For auto dealers, this could mean:
- Writing blog posts that outline the top features of a certain vehicle model
- Creating a “frequently asked questions” landing page on your website
- Emailing customers about some of the awesome incentives going on at your dealership
Price will always be a key factor customers consider in determining how much they are willing to pay for a product or service.
Price isn’t everything, but it is something. When communicating the price of your product or service, it’s important to be transparent. Make sure that the price advertised on your Facebook ads, emails, and other content is the actual price customers will pay.
There’s a good chance that your product isn’t the most affordable on the market, so you’ll need to communicate the extra value that comes with spending a bit more money on something customers could get for a lower price elsewhere.
Maybe your dealership doesn’t have the cheapest trucks in town, but you offer personal service no other dealership can compete with. Promote that!
The answer to your company’s “why buy from us?” question is its value proposition. If your company’s value proposition isn’t easily available on your website and other digital content, change that. Potential customers should hear straight from you what the value is in purchasing from your company.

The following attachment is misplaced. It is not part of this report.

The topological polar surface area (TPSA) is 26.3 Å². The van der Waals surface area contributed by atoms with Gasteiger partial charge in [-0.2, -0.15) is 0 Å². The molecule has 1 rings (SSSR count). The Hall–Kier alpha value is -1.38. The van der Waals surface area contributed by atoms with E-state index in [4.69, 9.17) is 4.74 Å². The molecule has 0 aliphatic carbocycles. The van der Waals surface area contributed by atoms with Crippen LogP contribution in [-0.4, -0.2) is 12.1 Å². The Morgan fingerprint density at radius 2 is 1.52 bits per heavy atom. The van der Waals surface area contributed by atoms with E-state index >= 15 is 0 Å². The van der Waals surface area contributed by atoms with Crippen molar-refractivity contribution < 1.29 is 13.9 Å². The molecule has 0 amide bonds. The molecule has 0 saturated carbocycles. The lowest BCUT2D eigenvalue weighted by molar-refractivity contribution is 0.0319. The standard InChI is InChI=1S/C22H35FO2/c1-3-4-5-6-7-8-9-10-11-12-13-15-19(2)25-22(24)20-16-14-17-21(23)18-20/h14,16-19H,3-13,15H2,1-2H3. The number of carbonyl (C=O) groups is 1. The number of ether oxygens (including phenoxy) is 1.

Place refers to product accessibility to potential customers. Decades ago, place simply referred to the physical brick-and-mortar shop where you could buy a product.
In 2019, a customer doesn’t need to walk into your store to view your product.Online shopping has dramatically changed the place aspect of the marketing mix.
Utilizing the place aspect of the marketing mix means:
- Having a good website where all your products are listed
- Using real images (limiting stock images as much as possible)
- Having good inbound content available that educates potential customers about your products without coming off as intrusive
The final P in the marketing mix may be the most important in your company’s overall marketing plan. You can have a great product at a good price and a kickass website — but without the right promotion, you won’t make much progress.
Promotion is where personalization comes into play. Instead of using traditional television, radio, and billboard marketing to impose your message on the entire public, share it with only the people who need to hear it, the way they want to hear it.
Promotion in today’s digital landscape means creating tailored content, combining Facebook ads, blog posts, email, and social media efforts that encourage engagement with the right people at the right time.
It would be awesome if someone read one of your blogs and immediately decided to purchase your product. Unfortunately, it seldom works out this way. It usually takes multiple website views, a few targeted Facebook ads, and an email or two before a customer commits to purchasing your product.
In the auto industry, this cohesive plan is even more important, since an average 19 out of 24 touch points on the path to purchase are digital!
Mix Up Your Digital Marketing with 9 Clouds
No buyer’s journey is exactly the same as another. But by understanding how the marketing mix applies to your company, you can make sure your message hits the right audience.